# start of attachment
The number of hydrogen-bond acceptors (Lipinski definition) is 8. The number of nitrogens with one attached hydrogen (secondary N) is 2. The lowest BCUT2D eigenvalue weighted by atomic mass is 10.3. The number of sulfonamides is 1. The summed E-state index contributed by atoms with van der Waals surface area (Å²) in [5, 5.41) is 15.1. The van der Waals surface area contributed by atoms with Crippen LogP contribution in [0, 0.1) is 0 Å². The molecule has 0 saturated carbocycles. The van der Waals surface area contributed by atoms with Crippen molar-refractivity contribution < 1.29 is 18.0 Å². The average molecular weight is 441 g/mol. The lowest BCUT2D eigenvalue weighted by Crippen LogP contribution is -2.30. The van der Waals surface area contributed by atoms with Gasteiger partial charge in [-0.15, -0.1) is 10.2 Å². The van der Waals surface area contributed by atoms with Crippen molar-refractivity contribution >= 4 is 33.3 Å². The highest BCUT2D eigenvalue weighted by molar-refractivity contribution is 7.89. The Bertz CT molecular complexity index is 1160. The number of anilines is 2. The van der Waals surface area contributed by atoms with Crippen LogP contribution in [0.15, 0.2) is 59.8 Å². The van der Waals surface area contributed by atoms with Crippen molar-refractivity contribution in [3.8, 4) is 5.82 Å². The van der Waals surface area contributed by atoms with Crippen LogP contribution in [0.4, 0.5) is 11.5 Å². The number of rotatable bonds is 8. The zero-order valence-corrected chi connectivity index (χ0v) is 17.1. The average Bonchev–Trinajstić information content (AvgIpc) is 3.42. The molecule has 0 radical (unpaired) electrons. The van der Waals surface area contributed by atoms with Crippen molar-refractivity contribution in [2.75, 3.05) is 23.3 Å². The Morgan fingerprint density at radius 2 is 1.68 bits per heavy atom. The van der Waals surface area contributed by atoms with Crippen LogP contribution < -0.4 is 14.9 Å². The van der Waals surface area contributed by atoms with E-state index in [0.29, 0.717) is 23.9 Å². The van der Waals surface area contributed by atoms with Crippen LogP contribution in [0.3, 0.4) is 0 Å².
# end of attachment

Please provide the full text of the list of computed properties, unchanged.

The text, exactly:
The number of hydrogen-bond acceptors (Lipinski definition) is 8. The number of nitrogens with one attached hydrogen (secondary N) is 2. The lowest BCUT2D eigenvalue weighted by atomic mass is 10.3. The number of sulfonamides is 1. The summed E-state index contributed by atoms with van der Waals surface area (Å²) in [5, 5.41) is 15.1. The van der Waals surface area contributed by atoms with Crippen LogP contribution in [0, 0.1) is 0 Å². The molecule has 0 saturated carbocycles. The van der Waals surface area contributed by atoms with Crippen molar-refractivity contribution < 1.29 is 18.0 Å². The average molecular weight is 441 g/mol. The lowest BCUT2D eigenvalue weighted by Crippen LogP contribution is -2.30. The van der Waals surface area contributed by atoms with Gasteiger partial charge in [-0.15, -0.1) is 10.2 Å². The van der Waals surface area contributed by atoms with Crippen molar-refractivity contribution >= 4 is 33.3 Å². The highest BCUT2D eigenvalue weighted by molar-refractivity contribution is 7.89. The Bertz CT molecular complexity index is 1160. The number of anilines is 2. The van der Waals surface area contributed by atoms with Crippen LogP contribution in [0.15, 0.2) is 59.8 Å². The van der Waals surface area contributed by atoms with Crippen molar-refractivity contribution in [3.8, 4) is 5.82 Å². The van der Waals surface area contributed by atoms with Crippen LogP contribution in [0.4, 0.5) is 11.5 Å². The number of rotatable bonds is 8. The zero-order valence-corrected chi connectivity index (χ0v) is 17.1. The average Bonchev–Trinajstić information content (AvgIpc) is 3.42. The molecule has 0 radical (unpaired) electrons. The van der Waals surface area contributed by atoms with Crippen molar-refractivity contribution in [2.75, 3.05) is 23.3 Å². The Morgan fingerprint density at radius 2 is 1.68 bits per heavy atom. The van der Waals surface area contributed by atoms with Crippen LogP contribution < -0.4 is 14.9 Å². The van der Waals surface area contributed by atoms with E-state index in [0.29, 0.717) is 23.9 Å². The van der Waals surface area contributed by atoms with Crippen LogP contribution in [0.3, 0.4) is 0 Å².